Jones has 33 catches for 506 yards and four touchdowns, but just as important is his blocking on the perimeter. Nick Walker (23-232-2) causes all kind of problems for linebackers trying to cover the big tight end and that has been an issue for LSU this season.
A Look at Bama’s Defense
While Bama’s offense starts and ends with the running game the same can be said of the Bama “D”.
Alabama is second in the nation, giving up only 65 yards a game, and has allowed the fewest rushing touchdowns in the country. Georgia’s Knowshon Moreno had a 2-yard scoring run and that is the only rushing touchdown the Crimson Tide has allowed over the last 40 quarters.
In addition to its run defense, Bama is ranked in the top 20 nationally in three other defensive categories checking in at No. 4 in total defense (251.4), No. 6 at scoring defense (12.22), and No. 14 at pass efficiency defense (101.40).
Saban’s troops are also tied for No. 1 in the land in non-offensive touchdowns as they’ve returned three interceptions for scores, and returned a punt, a blocked punt and a fumble for six points.
The Tigers may catch a break if gigantic nose guard Terrance Cody can’t go. Although Saban says he will be ready there is a lot of talk that the headman is merely sending up a smokescreen.
Bama’s odd-man front will be something that LSU hasn’t dealt with a lot and stopping Brandon Deaderick (21 tackles, 3.5 sacks, 4.5 TFLs) and Bobby Greenwood (20 tackles, 2.5 sacks, 3.5 TFLs) will be a chore for LSU’s o-line.
The linebackers are fast and physical in Rolando McClain (58 tackles, 5.5 TFLs) and Brandon Fanney (40 tackles, 7 TFLs).
Strong safety Justin Woodall (30 tackles) leads the club and is second in the SEC with four picks, while Rashad Johnson (2 INTs) is tied for the team lead with 58 tackles from his free safety spot.
A Look at Bama’s Special Teams
The Tiffin name is not quite as common at Alabama as the Colquitt name is at Tennessee, but it’s still a household name. Leigh is the newest kid on the block and he’s one of the best kickers in the SEC (13-18 FGs).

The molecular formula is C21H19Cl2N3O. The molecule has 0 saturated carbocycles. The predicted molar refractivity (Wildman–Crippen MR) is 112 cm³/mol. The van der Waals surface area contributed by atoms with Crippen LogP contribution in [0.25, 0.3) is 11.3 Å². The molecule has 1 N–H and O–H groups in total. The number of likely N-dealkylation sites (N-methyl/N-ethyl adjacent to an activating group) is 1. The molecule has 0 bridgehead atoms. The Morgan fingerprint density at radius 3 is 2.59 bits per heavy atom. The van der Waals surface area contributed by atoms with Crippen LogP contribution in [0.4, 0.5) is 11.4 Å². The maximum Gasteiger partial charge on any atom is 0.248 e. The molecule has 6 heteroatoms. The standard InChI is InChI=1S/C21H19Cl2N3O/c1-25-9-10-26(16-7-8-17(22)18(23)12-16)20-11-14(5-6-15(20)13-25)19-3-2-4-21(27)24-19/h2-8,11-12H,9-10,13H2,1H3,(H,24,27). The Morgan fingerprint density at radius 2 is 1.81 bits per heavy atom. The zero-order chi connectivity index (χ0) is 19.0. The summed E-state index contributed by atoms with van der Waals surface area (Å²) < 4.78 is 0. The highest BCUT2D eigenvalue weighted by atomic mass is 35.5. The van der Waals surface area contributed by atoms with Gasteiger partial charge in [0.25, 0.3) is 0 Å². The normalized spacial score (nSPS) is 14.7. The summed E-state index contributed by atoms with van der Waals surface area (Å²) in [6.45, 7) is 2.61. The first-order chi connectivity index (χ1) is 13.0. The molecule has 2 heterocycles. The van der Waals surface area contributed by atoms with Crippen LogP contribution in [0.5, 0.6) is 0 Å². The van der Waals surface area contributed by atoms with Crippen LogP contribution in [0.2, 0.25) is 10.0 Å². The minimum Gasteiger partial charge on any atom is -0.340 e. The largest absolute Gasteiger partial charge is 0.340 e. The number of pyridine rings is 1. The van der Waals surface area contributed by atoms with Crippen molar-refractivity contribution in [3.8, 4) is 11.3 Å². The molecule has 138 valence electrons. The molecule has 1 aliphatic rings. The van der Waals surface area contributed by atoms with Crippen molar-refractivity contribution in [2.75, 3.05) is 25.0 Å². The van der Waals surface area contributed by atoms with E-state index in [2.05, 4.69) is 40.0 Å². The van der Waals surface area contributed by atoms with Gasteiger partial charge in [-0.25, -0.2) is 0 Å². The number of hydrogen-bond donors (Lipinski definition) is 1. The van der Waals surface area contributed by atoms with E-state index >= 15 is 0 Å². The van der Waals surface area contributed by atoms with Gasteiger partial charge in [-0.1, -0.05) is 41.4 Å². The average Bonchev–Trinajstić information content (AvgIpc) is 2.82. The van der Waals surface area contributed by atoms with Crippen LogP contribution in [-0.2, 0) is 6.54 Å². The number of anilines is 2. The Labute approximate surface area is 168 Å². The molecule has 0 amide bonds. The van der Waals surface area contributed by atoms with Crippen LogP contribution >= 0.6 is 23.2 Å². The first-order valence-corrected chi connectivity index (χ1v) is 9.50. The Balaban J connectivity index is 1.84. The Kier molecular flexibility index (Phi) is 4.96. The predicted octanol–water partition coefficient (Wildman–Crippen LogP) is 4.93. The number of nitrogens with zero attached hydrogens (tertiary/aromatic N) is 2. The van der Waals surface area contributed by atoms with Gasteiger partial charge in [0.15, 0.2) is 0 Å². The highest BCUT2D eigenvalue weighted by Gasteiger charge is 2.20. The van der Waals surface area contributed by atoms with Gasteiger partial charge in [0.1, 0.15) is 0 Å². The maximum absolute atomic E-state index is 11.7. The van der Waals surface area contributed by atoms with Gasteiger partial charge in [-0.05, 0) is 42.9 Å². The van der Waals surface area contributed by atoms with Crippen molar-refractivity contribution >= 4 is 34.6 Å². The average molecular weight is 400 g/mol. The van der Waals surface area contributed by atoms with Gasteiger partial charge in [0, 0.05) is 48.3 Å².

Directional punting should be the theme of the day for LSU because Javier Arenas has already returned one punt 87 yards for a score.
Tiger Stadium will be electric on Saturday but the key is how long do the fans maintain that level of excitement? Alabama is a quick starter but if LSU can somehow get on the scoreboard first then that place would go crazy.
LSU must get something going early or the crowd will take that ‘here we go again approach’. Some said that the Georgia atmosphere was electric but I didn’t feel it. This time there is no excuse.
There are a lot of things that LSU needs to do to win this one, but three in particular stand out on offense.
First and foremost, LSU can’t give Alabama an easy touchdown off a turnover.
Second, The Tigers must run the ball with the same kind of authority they showed against Georgia.
Finally, it would be easy to say that Jarrett Lee can’t throw a pick-six, but that is already covered. The redshirt freshman needs to just stay calm and not force the issue. Take what the defense gives you and move the chains.
Defensively, the Tigers better blitz JPW and hit him hard and often.
Playing the gaps and making tackles with the front seven is crucial and maybe just maybe we’ll see the corners play some press-coverage where they bump the receivers off the line.
LSU should be able to run the ball and Lee will play better in the big game.
The Tigers will also blitz more and play better in the front seven.
But Bama will score an easy touchdown on the defensive side of the ball and Julio Jones will torch the corners for at least one long one.
Alabama 30, LSU 17